Q:What is your experience creating music and in particular, scoring?
A:I became interested in making music about three years ago. I've always had a deep emotional connection to music, but for most of my life I knew almost nothing about it! The only education in music I received was way back in my elementary school years. Any talent or know-how I may now possess came through learning from forum posts and educational videos online. I had no proper experience scoring prior to Macbeth.
Q:How have you adapted to the new creative experience of scoring a play?
A:It was fun coming up with a palette of sounds to use throughout the score. I think having a unified sound helps make a soundtrack feel coherent, and I hope I reached that benchmark with my work on Macbeth.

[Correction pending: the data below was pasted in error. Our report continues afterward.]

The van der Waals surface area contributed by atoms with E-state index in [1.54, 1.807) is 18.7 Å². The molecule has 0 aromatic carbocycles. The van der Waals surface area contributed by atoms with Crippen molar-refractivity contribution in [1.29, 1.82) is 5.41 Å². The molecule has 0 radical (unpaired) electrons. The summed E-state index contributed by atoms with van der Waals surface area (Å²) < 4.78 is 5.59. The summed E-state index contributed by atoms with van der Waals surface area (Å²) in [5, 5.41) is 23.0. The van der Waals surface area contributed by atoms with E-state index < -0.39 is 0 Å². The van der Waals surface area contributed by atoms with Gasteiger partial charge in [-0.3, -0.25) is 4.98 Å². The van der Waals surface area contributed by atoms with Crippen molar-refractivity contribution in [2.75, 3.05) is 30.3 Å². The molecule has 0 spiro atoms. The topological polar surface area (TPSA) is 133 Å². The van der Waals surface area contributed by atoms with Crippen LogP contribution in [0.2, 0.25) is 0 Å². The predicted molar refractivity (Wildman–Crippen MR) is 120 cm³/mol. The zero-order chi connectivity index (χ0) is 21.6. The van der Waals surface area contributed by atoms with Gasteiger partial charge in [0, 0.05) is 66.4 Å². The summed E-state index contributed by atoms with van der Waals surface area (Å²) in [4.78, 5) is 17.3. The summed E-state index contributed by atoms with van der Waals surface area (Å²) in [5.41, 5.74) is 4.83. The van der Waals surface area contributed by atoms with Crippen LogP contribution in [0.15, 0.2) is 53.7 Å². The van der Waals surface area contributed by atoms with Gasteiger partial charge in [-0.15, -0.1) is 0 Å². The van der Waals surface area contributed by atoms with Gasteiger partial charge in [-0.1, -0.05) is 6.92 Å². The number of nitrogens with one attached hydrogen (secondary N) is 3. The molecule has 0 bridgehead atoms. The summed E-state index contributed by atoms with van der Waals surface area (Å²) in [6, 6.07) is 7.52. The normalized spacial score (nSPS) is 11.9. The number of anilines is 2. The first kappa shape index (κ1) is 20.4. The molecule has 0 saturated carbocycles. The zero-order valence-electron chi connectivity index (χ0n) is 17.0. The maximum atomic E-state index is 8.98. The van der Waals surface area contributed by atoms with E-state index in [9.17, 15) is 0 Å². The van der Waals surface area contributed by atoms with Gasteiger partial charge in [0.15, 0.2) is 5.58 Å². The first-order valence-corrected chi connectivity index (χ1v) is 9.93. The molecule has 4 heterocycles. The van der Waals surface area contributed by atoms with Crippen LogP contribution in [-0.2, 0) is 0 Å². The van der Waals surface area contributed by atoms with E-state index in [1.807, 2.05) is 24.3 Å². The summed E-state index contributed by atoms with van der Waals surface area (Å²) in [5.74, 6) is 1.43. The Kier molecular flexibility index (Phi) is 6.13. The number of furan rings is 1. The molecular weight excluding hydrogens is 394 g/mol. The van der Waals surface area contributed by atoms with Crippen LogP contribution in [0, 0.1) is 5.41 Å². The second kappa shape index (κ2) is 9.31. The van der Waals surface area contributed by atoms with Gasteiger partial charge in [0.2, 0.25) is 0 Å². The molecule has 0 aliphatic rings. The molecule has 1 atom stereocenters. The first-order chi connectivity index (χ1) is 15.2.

A big challenge with scoring Macbeth was writing the music that the play needed. My creative process is normally pretty free-form--I often don't know what I'm writing until it's already happened! For the score, I had to reign myself in, mentally sit myself down and say, "Look, you have to write for *this* scene right now." That was an uncomfortable experience, but I've grown as a composer for working through it.
I've learned that for scoring adaptive works (such as video games or plays, where cue points can occur dynamically) it will work better to approach composing from a slightly different perspective. For most of the scoring process, I was thinking too much about making "songs" and less about creating different aural layers that could be brought in and out as the action on-stage ebbed and flowed through different cue points. That's something I'll be sure to keep in mind in the future.